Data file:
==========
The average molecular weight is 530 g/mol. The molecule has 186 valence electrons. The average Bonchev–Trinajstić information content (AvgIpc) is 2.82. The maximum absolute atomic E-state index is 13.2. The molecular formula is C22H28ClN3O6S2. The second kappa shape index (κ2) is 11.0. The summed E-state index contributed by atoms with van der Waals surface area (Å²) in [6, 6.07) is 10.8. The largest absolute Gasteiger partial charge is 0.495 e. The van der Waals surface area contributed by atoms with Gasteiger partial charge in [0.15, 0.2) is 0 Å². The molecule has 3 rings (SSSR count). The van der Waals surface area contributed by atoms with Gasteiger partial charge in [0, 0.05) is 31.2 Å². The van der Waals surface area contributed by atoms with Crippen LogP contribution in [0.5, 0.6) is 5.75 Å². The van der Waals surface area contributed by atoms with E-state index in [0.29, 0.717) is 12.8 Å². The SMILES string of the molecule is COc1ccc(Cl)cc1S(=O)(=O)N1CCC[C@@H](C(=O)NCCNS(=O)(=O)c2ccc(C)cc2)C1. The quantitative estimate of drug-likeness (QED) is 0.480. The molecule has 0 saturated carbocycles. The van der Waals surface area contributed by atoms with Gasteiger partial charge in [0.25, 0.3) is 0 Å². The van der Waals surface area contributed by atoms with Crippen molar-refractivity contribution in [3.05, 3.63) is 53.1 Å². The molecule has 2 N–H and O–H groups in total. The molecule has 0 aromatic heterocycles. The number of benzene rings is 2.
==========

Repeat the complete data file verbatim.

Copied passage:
The average molecular weight is 530 g/mol. The molecule has 186 valence electrons. The average Bonchev–Trinajstić information content (AvgIpc) is 2.82. The maximum absolute atomic E-state index is 13.2. The molecular formula is C22H28ClN3O6S2. The second kappa shape index (κ2) is 11.0. The summed E-state index contributed by atoms with van der Waals surface area (Å²) in [6, 6.07) is 10.8. The largest absolute Gasteiger partial charge is 0.495 e. The van der Waals surface area contributed by atoms with Gasteiger partial charge in [0.15, 0.2) is 0 Å². The molecule has 3 rings (SSSR count). The van der Waals surface area contributed by atoms with Gasteiger partial charge in [0, 0.05) is 31.2 Å². The van der Waals surface area contributed by atoms with Crippen LogP contribution in [0.5, 0.6) is 5.75 Å². The van der Waals surface area contributed by atoms with E-state index in [0.29, 0.717) is 12.8 Å². The SMILES string of the molecule is COc1ccc(Cl)cc1S(=O)(=O)N1CCC[C@@H](C(=O)NCCNS(=O)(=O)c2ccc(C)cc2)C1. The quantitative estimate of drug-likeness (QED) is 0.480. The molecule has 0 saturated carbocycles. The van der Waals surface area contributed by atoms with Gasteiger partial charge in [0.25, 0.3) is 0 Å². The van der Waals surface area contributed by atoms with Crippen molar-refractivity contribution in [3.05, 3.63) is 53.1 Å². The molecule has 2 N–H and O–H groups in total. The molecule has 0 aromatic heterocycles. The number of benzene rings is 2.